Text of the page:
But guess what? You can come to the conference this year in the San Francisco Bay Area. Most of us do not surf or sunbathe in winter, but if we take off our gloves to take a picture our hands stay warm.
It is true that the word "college" is in the name, but even if you are not part of a college and if you are serious about bookmaking and academic learning, you can register and attend the conference. The keynote address this year is by longtime and noted book artist Buzz Spector, and the banquet speaker is Brewster Kahle, well-known "computer engineer, internet entrepeneur, activist, and digital librarian." as they put it modestly on the CBAA website. His wife Mary Austin is one of the founders of the San Francisco Center for the Book. The Indiana keynote address was by Ann Hamilton, the subject of this post.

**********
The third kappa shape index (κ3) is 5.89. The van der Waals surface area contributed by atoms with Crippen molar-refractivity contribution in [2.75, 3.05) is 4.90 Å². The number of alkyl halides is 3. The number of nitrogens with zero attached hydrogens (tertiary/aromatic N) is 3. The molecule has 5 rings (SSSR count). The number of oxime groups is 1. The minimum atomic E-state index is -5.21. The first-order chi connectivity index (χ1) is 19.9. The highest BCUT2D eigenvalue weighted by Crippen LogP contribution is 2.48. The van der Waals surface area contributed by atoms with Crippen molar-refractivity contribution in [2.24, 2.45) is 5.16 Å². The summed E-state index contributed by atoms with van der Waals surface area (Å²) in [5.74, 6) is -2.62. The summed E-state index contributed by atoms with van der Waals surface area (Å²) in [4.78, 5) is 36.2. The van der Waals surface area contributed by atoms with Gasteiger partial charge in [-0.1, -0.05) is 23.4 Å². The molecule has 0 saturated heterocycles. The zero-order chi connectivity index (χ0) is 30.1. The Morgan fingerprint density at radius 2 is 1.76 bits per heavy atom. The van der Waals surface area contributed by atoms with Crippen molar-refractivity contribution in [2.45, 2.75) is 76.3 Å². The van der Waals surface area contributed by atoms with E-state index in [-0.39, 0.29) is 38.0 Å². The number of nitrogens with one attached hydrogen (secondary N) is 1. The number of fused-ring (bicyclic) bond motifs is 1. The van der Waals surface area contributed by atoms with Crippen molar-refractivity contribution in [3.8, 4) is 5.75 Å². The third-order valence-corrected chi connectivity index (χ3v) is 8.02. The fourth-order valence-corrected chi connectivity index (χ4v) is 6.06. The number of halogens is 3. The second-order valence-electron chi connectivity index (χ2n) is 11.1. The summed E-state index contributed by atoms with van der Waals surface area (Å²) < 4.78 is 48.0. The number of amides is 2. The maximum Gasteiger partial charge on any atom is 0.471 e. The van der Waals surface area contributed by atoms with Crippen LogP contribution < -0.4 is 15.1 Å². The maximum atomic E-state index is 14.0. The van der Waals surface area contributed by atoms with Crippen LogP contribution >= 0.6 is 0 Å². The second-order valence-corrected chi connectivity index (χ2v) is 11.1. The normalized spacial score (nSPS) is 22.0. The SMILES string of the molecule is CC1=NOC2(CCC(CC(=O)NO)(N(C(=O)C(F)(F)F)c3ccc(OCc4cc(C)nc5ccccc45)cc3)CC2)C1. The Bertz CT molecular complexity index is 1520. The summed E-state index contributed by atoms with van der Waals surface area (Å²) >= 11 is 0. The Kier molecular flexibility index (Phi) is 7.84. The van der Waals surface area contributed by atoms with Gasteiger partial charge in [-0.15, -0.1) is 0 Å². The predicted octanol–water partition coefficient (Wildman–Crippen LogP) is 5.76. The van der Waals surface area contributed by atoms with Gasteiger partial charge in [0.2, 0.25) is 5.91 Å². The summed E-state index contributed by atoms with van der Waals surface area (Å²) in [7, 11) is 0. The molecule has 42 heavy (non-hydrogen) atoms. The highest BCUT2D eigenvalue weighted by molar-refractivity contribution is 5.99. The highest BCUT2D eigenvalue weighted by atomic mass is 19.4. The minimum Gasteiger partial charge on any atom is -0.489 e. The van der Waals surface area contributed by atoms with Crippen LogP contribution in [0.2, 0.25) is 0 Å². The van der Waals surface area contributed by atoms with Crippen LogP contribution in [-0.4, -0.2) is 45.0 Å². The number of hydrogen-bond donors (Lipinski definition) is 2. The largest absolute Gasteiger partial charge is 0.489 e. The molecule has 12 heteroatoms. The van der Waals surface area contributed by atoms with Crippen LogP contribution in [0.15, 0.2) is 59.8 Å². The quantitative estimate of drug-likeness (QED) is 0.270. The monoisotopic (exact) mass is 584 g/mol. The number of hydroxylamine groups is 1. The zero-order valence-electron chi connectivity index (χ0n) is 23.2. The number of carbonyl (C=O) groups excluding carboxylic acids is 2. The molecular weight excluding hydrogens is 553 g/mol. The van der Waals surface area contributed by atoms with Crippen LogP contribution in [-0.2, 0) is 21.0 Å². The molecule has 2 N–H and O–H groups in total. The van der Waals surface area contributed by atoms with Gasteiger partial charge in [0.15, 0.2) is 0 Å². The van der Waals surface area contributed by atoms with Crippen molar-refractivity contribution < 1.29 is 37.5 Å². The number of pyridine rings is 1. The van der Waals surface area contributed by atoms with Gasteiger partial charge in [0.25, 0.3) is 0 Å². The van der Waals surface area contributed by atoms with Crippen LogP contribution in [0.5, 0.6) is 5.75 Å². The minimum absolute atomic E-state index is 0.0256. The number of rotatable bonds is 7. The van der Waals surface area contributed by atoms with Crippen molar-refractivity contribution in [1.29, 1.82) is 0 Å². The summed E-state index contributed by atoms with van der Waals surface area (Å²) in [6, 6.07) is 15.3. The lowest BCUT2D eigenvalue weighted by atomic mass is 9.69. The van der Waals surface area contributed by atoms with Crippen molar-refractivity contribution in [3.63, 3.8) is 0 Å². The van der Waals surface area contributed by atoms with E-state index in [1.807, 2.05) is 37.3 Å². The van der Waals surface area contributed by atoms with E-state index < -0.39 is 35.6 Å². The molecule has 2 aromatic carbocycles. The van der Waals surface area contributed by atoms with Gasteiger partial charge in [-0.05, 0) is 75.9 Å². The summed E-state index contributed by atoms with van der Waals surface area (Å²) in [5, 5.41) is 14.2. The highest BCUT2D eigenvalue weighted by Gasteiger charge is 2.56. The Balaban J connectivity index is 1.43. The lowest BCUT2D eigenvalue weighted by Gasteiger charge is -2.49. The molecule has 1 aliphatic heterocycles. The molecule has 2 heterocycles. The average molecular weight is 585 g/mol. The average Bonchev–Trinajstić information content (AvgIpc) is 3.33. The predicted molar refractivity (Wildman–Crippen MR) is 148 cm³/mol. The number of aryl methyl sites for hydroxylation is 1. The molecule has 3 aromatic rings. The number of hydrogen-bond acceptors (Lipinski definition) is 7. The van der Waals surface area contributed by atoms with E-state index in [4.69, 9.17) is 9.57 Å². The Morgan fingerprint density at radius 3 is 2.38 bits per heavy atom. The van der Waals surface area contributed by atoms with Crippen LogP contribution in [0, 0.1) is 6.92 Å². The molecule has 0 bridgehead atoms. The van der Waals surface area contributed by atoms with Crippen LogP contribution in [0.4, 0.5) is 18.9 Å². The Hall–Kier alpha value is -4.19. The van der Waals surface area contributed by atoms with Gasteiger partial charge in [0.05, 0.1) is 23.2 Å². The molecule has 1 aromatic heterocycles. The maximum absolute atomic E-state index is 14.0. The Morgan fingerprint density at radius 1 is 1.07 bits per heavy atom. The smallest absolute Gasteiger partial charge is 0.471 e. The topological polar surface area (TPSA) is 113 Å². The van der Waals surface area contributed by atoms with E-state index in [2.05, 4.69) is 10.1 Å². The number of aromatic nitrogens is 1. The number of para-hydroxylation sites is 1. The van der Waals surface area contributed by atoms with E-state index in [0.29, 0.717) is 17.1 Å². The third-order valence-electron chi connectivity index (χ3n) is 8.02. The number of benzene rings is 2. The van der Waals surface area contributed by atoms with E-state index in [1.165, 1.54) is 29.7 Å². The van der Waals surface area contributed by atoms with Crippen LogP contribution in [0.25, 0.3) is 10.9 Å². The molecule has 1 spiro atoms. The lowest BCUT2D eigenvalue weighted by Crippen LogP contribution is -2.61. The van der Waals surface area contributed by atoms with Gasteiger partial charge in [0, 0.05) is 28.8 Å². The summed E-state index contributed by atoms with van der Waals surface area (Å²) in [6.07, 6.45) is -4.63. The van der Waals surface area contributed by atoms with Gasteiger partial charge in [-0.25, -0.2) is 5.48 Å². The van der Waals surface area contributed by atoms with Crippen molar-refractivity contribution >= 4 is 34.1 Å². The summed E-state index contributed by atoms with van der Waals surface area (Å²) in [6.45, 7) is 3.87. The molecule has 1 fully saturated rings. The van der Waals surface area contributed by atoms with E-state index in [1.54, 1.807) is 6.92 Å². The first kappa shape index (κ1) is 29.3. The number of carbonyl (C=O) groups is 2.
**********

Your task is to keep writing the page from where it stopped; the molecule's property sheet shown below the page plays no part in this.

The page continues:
The conferences are a wonderful opportunity not only to hear what interests people from all over the country and abroad, but to meet and connect with bookpeople in person over a meal or after a session. I've met artists, writers, bookmakers, and educators I've heard about for years and have been introduced to enthusiastic new people as well. The energy level is high and inspiring.
January 5-7, 2012 will feature a book exhibition downtown at the San Francisco Public Library, panel sessions at what I call "the beautiful oasis" of Mills College and more sessions at the bay-front Hilton Garden Inn in Emeryville, California, lunches, coffee and snacks provided, and a banquet and auction on the final night.
If you register now you can benefit from the reduced earlybird price.
Let's talk about books.
artifacts from the Iowa conference